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Avoid motion sickness with these remedies

Don’t let a queasy stomach ruin your next cruise, road trip, or flight

ShopSmart: July 2008

Planes, trains, boats, and automobiles can quickly turn into roving torture chambers when motion sickness kicks in. Some folks are more susceptible than others, but most travelers get hit with it sooner or later. Here's what to bring along when you take to the road this summer, so you can enjoy your lunch-and avoid losing it.

First, the one piece of good news about motion sickness: If you're traveling with infants, you probably won't have to worry about them. Children rarely get motion sickness before age 2. But as kids grow up they become increasingly susceptible. The worst years are usually between the ages of 4 and 10. Women are more often affected than men, especially when they are pregnant, menstruating, or taking birth-control pills. Also, migraine sufferers appear to be more prone to motion sickness.

So what causes that queasy feeling? "Motion sickness is often a disconnect between what the eyes see and the body feels," says Paul Gahlinger, M.D., adjunct professor of medicine at the University of Utah in Salt Lake City and a pilot. You get seasick below deck in a boat because the appearance that nothing is moving doesn't jibe with the sensation of motion felt by your inner ear. "One way to right yourself is to focus on a visible horizon," says Gahlinger. Go on deck and focus on the point where waves meet sky; in a car, look at passing scenery. "If you can't do that, minimize the brain disconnect by lying down or reclining and closing your eyes."

Feeling queasy? Try these remedies

Although far from proven, these are safe and worth a shot, especially for mild symptoms. Ginger root, typically sold in candies and capsules, has the most supporting evidence. Occasional use of up to 250 milligrams four times a day is considered safe for most people, including women who might be pregnant.

Bracelets such as Sea-Bands, found at drugstores, stimulate acupressure points on the wrist and have been shown to combat nausea in some situations. The evidence that they work against motion sickness is mixed. However, they're safe and can be used along with other remedies.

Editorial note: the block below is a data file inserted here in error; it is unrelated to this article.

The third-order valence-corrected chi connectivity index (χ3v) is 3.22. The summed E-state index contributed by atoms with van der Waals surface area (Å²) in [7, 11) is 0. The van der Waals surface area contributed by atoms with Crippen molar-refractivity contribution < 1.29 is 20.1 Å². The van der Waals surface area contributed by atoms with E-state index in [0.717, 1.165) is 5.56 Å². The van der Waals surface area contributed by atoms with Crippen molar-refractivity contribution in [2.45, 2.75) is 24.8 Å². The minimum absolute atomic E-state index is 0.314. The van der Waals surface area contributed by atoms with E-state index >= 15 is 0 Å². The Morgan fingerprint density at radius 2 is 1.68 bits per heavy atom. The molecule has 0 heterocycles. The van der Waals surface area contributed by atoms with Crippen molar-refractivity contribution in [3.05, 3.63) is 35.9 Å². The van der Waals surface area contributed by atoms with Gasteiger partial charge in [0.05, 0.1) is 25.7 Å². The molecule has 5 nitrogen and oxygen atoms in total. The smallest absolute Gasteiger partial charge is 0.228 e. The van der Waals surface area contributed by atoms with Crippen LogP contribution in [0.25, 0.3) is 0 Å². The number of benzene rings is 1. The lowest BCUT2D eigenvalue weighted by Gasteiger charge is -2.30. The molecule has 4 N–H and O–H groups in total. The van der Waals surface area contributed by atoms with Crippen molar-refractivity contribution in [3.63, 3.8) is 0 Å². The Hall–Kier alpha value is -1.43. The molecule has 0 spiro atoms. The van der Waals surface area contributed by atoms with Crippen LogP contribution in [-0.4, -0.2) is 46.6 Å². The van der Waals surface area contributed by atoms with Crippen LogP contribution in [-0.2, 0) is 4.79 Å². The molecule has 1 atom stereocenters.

Older over-the-counter antihistamines such as dimenhydrinate (Dramamine) and diphenhydramine (Benadryl) have been proven to counteract motion sickness and are approved by the Food and Drug Administration for use by children older than 2. The catch is that they take 30 minutes to an hour to kick in, and they can leave you feeling drowsy or light-headed. Newer, nonsedating OTC antihistamines such as loratadine (Claritin) and cetirizine (Zyrtec p) might relieve allergy symptoms but don't appear to quell a queasy stomach.

Promethazine (Phenergan) is another antihistamine effective at relieving nausea, but it might make you sleepy. Another choice is prescription strength meclizine (Antivert), although it, too, may cause drowsiness. A scopolamine patch (Transderm-Scop) is also very effective, but side effects including blurred vision and severe drowsiness make it a treatment of last resort. Some patients also report a rebound effect, including nausea, dizziness, and headaches when they remove the patch.

How to handle carsick kids

If your child is not a "great little traveler," don't worry. Many kids outgrow motion sickness by adolescence. In the meantime, try these steps to help minimize your travel troubles.

DON'T let carsickness-prone kids read, color, play handheld games, or watch videos. Have them listen to music or audiobooks and play games such as I Spy that involve looking out the window.

DO plan frequent stops for fresh air. Wear the kids out at a park or fast-food play area. Sleeping children don't get carsick.

DO be prepared with a waterproof bag and a cleanup kit. Include a change of clothes, paper towels, an enzyme-based pet-spot remover (good for cleaning and deodorizing after human accidents too), and a towel to cover the cleaned seat.

DON'T give susceptible kids an untried OTC antihistamine. Try a test dose at home. These drugs make most people drowsy, but some kids have the opposite reaction. And you don't want to be stuck in a moving vehicle with a hyper child.

   

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